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underpinned house advice needed please

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  • underpinned house advice needed please

    I've had an offer accepted on a house which was underpinned in 1991. I was informed about this after making the offer but the vendor said that the work had not affected their buildings insurance premiums and that they had been free to shop around for the best insurance deal.

    I have had a homebuyer's survey done that says there is no evidence of significant structural problems and I am currently attempting to obtain buildings insurance quotes . The problem is that, contrary to the information from the vendor, I have discovered that apart from a few specialist brokers no insurer will quote on a property that has been underpinned. The specialists require structural surveys and load the premiums by several hundred pounds/year.
    It seems that the usual practice is to adopt the vendor's insurance policy. But in this case the current insurer is not the one who paid out for the underpinning work and is not prepared to transfer the policy because of this.
    I am tempted to pull out of the purchase and look for another property because: a) of the ongoing cost of loaded insurance premiums and b) the property may be difficult to sell, especially if the future Home Information Pack needs to be explicit about historical underpinning work and potential insurance difficulties.
    However, looking for another house is extra time and effort and I have a buyer for my current house who I may lose if the process takes too long...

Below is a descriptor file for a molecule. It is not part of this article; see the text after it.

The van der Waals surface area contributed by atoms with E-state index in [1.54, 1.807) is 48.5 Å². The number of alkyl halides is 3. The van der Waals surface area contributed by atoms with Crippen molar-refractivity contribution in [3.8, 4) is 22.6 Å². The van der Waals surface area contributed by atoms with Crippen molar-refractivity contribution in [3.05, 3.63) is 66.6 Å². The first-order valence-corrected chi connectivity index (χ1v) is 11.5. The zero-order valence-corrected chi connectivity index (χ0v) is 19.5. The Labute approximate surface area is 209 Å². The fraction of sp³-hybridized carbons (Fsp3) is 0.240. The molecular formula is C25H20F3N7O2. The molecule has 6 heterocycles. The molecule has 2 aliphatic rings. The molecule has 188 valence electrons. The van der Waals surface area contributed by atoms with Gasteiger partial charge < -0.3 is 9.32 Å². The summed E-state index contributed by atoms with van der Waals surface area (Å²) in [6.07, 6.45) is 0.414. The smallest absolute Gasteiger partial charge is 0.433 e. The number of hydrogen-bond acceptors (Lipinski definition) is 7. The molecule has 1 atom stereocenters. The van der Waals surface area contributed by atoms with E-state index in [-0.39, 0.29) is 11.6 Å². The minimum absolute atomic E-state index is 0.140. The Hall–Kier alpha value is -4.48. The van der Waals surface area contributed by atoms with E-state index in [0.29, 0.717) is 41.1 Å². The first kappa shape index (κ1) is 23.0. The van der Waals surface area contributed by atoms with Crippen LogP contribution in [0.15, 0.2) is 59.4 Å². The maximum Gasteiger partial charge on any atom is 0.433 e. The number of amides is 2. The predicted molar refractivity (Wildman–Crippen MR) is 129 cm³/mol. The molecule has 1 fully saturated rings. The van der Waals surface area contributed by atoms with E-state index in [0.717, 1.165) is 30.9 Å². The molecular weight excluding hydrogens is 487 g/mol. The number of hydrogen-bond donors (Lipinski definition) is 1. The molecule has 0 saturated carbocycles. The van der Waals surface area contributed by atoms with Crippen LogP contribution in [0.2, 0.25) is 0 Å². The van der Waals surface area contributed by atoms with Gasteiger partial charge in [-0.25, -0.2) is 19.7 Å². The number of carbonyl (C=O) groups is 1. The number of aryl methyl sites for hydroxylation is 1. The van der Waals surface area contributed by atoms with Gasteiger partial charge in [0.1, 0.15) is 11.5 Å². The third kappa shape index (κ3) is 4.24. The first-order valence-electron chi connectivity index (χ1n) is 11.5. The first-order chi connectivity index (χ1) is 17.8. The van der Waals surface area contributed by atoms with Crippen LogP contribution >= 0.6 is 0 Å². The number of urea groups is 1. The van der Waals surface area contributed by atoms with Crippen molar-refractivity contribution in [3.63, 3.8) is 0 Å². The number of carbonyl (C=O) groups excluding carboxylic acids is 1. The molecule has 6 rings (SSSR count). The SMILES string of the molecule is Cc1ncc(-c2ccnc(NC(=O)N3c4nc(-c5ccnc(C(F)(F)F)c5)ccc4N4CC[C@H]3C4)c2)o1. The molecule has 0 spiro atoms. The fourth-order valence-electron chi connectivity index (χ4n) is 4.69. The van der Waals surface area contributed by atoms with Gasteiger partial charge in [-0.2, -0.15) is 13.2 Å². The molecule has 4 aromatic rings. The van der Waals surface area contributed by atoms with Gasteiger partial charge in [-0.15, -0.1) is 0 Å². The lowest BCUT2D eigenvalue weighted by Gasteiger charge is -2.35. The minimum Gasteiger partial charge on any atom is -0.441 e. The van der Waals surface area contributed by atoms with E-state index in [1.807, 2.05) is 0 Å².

If the property was sold below market value to compensate for additional insurance premiums/structural surveys and the lack of opportunity to shop around for insurance this could attract potential buyers when I come to sell on (as well as encourage me to complete the purchase now).
    I have no idea what the reduction ought to be: 1%? 5%? 20%? Does anyone have an opinion? Or should I just walk away? Thanks in advance for any replies...
    Last edited by sealover; 01-10-2009, 06:56 AM.

  • #2
    You're right - it will be difficult to sell on, and people will demand a significant discount.

    What I don't understand is why you feel it's not worth your time to keep shopping around, instead consider it a far better investment of your time and money to consider purchasing a property which has fundamental problems?


    • #3
      hi guys thanks for all the advice i never bought the house on the end i thought it would be to much trouble to sell on


      • #4
        Hope you find another good one come up soon - I'm sure it'll happen.


        • #5
          yep we did mate its in same street and got no probs with it and its £8000 cheaper all ok with it and got a better sea view and a conservitory with it so happy now


          • #6
            Lol!! Well done.